(Joyce Trepus welcomes your questions at 503-292-2741).
Passover begins on Tuesday and is a celebration commemorating the freedom and exodus of the Israelites who were enslaved by the Egyptians approximately 3,000 years ago. It is also called Pesach and has a specific set of dietary rules. Many supermarkets maintain a good selection of appropriate foods for your selection whether you are of the Jewish faith or not.
We enjoy the offerings and look forward to buying them. As former vegetarians, we appreciate the care with which kosher and pareve foods are prepared for sale.
The following information is taken from the March 2007 article by rabbi Aharon J. Brun-Kestler, printed in 'Natural Selections' (a free magazine found in grocery stores).
'The Hebrew word kasher ('kosher' in English), means 'proper' or acceptable. Kosher is, at its core, the body of law governing what food is permitted to the Jewish people. For observant Jews, as well as many Moslems and Seventh Day Adventists whose religion dictate similar regiments, kosher is adhered to for spiritual reasons. It is a misconception that rabbis bless kosher food. Rather, kosher involves thoroughly examining each certified item's ingredients and manufacturing to ensure that it complies with kosher law. Each certified company enters into a contractual agreement with the Orthodox Union (OU) delimiting acceptable ingredients and processes, and each further agrees to periodic unannounced inspections.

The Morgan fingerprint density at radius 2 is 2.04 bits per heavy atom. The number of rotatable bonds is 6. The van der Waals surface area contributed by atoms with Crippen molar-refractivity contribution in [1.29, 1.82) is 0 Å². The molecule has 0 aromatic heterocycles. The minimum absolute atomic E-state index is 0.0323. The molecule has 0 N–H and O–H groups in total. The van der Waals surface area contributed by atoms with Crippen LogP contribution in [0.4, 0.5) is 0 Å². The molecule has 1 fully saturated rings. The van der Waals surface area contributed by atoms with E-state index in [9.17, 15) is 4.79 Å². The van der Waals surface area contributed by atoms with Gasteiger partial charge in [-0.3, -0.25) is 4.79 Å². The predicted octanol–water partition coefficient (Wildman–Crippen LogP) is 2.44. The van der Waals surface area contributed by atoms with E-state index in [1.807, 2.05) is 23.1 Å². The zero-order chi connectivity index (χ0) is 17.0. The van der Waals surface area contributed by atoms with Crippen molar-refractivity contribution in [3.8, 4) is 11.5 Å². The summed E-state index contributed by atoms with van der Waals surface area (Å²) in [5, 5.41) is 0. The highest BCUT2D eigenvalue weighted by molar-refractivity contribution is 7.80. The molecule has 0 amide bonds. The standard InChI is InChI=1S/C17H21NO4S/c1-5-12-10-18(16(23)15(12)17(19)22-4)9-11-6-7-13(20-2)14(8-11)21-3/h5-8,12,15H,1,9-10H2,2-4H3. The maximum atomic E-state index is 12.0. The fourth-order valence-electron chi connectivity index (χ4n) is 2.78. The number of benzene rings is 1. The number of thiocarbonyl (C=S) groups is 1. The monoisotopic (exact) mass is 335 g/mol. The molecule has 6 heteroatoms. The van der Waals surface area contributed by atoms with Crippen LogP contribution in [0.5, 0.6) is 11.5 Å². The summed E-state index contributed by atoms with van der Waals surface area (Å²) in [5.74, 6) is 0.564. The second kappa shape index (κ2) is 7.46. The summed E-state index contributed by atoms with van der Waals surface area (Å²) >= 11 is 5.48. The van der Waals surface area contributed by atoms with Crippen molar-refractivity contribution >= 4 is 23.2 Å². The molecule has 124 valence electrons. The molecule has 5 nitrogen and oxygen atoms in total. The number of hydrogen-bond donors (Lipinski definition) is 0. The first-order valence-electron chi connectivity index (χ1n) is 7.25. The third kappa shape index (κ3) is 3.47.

'After the prohibition of pork, perhaps the best known kosher requirement is the absolute separation of meat and milk. This means much more than no cheeseburgers, classic lasagna, and pizza . . . Foods combining meat and milk -or even eating them together at the same meal- are strictly forbidden.
'Foods that are neither meat nor dairy fall into the pareve or neutral category and may be consumed with either meat or dairy . . .
'While produce, eggs, and many other foods are naturally pareve, care must be taken in processing, as manufacturing environments, additives, or processing aids may present problems.
'For many in the broader public, kosher certification stands for important guarantees. Many vegetarians who consume dairy want assurances that no meat ingredient are present. For vegans, pareve offers assurance that there are no animal components in the food. Those who are lactose intolerant commonly rely upon pareve when looking for foods that are safe to eat. As Jewish law forbids shellfish, kosher is a benefit for those allergic to this category as well.'
The article is too long to reprint in full, but you can go to Bales Thriftway in Cedar Mill for a copy of the magazine or call me and I will fax one to you.
Kosher and pareve foods have been a boon to my allergic family and they taste good.